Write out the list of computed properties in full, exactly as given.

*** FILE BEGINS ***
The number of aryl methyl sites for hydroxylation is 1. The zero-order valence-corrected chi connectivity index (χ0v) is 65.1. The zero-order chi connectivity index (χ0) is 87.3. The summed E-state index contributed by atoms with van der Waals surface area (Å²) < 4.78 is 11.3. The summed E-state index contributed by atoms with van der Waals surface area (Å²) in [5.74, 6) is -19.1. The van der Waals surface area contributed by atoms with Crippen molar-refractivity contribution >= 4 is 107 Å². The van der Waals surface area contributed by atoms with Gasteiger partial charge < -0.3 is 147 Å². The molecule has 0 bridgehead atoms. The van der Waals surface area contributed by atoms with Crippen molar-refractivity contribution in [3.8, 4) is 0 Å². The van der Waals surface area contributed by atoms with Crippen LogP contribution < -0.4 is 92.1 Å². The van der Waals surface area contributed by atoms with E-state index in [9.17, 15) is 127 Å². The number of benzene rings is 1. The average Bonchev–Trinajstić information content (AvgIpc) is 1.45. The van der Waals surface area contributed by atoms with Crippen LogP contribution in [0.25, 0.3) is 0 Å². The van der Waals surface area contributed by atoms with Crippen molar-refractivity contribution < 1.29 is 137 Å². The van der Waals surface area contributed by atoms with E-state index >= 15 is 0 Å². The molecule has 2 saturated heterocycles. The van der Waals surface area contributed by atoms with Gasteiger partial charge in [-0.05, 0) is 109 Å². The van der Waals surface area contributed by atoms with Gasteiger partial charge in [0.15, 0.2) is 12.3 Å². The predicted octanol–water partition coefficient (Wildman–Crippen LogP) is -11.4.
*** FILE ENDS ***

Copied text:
The number of aryl methyl sites for hydroxylation is 1. The zero-order valence-corrected chi connectivity index (χ0v) is 65.1. The zero-order chi connectivity index (χ0) is 87.3. The summed E-state index contributed by atoms with van der Waals surface area (Å²) < 4.78 is 11.3. The summed E-state index contributed by atoms with van der Waals surface area (Å²) in [5.74, 6) is -19.1. The van der Waals surface area contributed by atoms with Crippen molar-refractivity contribution >= 4 is 107 Å². The van der Waals surface area contributed by atoms with Gasteiger partial charge < -0.3 is 147 Å². The molecule has 0 bridgehead atoms. The van der Waals surface area contributed by atoms with Crippen molar-refractivity contribution in [3.8, 4) is 0 Å². The van der Waals surface area contributed by atoms with Crippen LogP contribution < -0.4 is 92.1 Å². The van der Waals surface area contributed by atoms with E-state index in [9.17, 15) is 127 Å². The number of benzene rings is 1. The average Bonchev–Trinajstić information content (AvgIpc) is 1.45. The van der Waals surface area contributed by atoms with Crippen LogP contribution in [0.25, 0.3) is 0 Å². The van der Waals surface area contributed by atoms with Crippen molar-refractivity contribution < 1.29 is 137 Å². The van der Waals surface area contributed by atoms with E-state index >= 15 is 0 Å². The molecule has 2 saturated heterocycles. The van der Waals surface area contributed by atoms with Gasteiger partial charge in [-0.05, 0) is 109 Å². The van der Waals surface area contributed by atoms with Gasteiger partial charge in [0.15, 0.2) is 12.3 Å². The predicted octanol–water partition coefficient (Wildman–Crippen LogP) is -11.4.